3. Give the protagonist a goal, then take it away. The goal-driven protagonist is an active protagonist, but if you just let the protagonist achieve his goal, you’ll have a linear or two-dimensional plot. Have him lose the goal, or sacrifice it, or achieve it and realize he doesn’t really want it, and you’ll add the complication that makes this a real story.
Example: In Wizard of Oz, Dorothy has the goal of escaping from her boring Kansas farm and finding adventure. This goal impels her to take risks, meeting with the patent-medicine salesman (who later comes back as the Wizard) and daring the tornado to hurt her. She achieves her goal when the tornado whisks her off to the exotic land of Oz. But just coming up with a goal and attaining it makes for a linear plot! Instead, once she achieves her goal, she realizes it's not truly what she wants, and she forms the new goal of getting back home to Kansas-- a considerably more difficult quest!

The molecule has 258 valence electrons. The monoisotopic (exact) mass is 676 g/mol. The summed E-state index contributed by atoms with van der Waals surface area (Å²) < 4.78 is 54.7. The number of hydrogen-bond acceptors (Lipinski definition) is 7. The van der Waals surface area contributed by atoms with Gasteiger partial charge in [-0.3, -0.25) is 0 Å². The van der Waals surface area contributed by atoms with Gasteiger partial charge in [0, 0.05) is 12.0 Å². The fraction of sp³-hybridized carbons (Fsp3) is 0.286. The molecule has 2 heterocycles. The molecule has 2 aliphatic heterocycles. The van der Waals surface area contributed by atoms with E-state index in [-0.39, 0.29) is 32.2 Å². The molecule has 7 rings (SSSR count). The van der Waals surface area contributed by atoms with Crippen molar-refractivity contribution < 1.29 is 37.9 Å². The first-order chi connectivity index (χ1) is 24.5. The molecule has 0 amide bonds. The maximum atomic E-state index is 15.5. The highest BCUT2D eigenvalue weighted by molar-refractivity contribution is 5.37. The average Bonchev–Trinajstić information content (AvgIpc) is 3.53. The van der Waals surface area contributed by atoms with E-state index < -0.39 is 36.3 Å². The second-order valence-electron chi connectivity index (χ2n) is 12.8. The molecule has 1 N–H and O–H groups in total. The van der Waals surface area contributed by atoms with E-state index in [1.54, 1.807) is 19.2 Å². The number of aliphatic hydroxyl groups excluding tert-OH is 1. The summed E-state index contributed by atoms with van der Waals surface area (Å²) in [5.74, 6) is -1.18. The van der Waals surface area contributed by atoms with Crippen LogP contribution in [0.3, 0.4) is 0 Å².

Your turn! In the beginning of the story, what does your protagonist want to do or get? Think about why the character wants this goal, and what that indicates. Now should your character get the goal or not? Either way, what will the reader learn about this person from the getting or losing or sacrificing the goal?